Precision Voltage Reference Source

[barbouri] found a few old (vintage?) parts from the early ’80’s while rummaging through his parts bin, and quickly spun out a small PCB to build a 10.000 V reference using these old ICs. Throwing together a small number of parts, he was able to build a source which might be good enough to use as a reference for another circuit or provide a quick calibration check for some of his bench instruments that have a resolution of 1 mV or maybe even 100 μV.

The AD584* pin programmable precision voltage references have been available since the ’80’s and offer four programmable output voltages of 10.000 V, 7.500 V, 5.000 V, and 2.500 V. The chip is laser-trimmed to ensure high accuracy and low temperature coefficient and requires just a few external components to function. It is available in TO-99 hermetically sealed metal can and 8-pin DIP variants. The “S” version of the device that [barbouri] used provides a temperature coefficient of 30 ppm/°C max over a -55 °C to +125 °C temperature range but other versions of the chip offer a better stability. Analog Devices seem to have discontinued the “L” version (pdf), since it is no longer listed in the current data sheet, but you can still get them from a few sources. The “L” version has a temperature coefficient of just 5 ppm/°C.

Using quality parts such as high stability resistors and TO-99 PTFE socket with gold-plated contacts, his observations confirm that the unit is stable within 30 μV, with a very slow voltage increase of a few microvolts every 6 hours. A 15 V linear regulator powers the device with input power coming from an external wall wart. A small aluminum enclosure houses the device, with two gold-plated 4 mm sockets for the output. If you would like to build your own, his board design is hosted on OSH park, or you can download the Eagle CAD design files. He’s posted all links on his blog post, and provides part numbers for all of the parts used. [barbouri] has been doing a good job of building handy devices for his work bench – check out his well-built milli Ohm Meter that we had featured earlier.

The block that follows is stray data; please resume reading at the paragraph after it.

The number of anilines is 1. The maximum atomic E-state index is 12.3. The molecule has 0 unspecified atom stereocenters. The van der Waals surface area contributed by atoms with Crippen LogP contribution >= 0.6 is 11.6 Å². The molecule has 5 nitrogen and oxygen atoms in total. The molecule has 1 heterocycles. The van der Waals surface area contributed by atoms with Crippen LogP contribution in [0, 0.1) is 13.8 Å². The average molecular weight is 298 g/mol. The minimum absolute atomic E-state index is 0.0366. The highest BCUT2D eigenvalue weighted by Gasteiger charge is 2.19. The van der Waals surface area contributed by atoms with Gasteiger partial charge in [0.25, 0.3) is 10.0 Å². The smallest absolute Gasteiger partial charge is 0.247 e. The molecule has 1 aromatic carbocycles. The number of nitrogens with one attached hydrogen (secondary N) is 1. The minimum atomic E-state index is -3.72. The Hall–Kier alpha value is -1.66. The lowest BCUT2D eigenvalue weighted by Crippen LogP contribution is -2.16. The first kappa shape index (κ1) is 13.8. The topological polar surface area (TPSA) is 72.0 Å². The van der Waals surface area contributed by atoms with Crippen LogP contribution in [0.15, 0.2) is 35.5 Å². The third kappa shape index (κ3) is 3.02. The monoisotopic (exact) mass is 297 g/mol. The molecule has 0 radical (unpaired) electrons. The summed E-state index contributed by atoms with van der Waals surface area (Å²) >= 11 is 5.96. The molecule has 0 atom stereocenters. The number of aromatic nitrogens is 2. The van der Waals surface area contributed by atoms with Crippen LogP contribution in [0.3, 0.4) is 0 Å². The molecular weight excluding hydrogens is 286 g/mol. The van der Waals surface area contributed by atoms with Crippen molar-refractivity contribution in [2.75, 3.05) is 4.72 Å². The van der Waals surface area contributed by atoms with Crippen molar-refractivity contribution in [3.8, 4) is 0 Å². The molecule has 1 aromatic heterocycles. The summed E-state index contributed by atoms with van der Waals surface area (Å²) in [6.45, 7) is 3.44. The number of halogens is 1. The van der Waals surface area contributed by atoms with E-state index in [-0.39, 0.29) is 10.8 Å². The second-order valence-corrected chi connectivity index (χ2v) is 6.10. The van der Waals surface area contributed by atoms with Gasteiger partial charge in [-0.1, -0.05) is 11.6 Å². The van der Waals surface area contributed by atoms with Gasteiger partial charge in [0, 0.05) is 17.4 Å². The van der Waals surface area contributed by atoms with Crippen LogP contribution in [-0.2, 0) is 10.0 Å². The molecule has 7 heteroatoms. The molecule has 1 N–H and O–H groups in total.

10 thoughts on “Precision Voltage Reference Source

  1. I have a few of these and the L versions are indeed much more stable if you can find them but one thing to note here is that if you are been such a volt nut the REF is rarely bang on 2.5/5/7.5/10 so you should measure the reference initially (preferably at a given known temp!) and use that to mark up what the reference is,e.g 9.99425 blah Volts rather than just the boiler plate 10V that way you get the accuracy of the Ref rather than just some assumption.

    1. Oscilloscopes are good at fast measurements, but not that great at accurate measurements. You would typically use a good multimeter for something like this. Even though it wouldn’t be the tool of choice for something like this, the well known Fluke 87V can measure these voltages up to and including three decimals. The famous HP/Agilent/Keysight 3458A can measure up to eight decimals, so 2,50000000, but those things are very expensive and even just calibration costs more than said Fluke.

        1. Spectrum Analyzers are designed to measure extremely small signal (it’s normal in the RF world to care about uV or even nV of noise). These instruments are very sensitive and are considerably more expensive than oscilloscopes

  2. Whoops, I initially read that as “10000” volts (in my region, the dot followed by three places usually means thousands). Would make for one impressive voltage reference..! :-D

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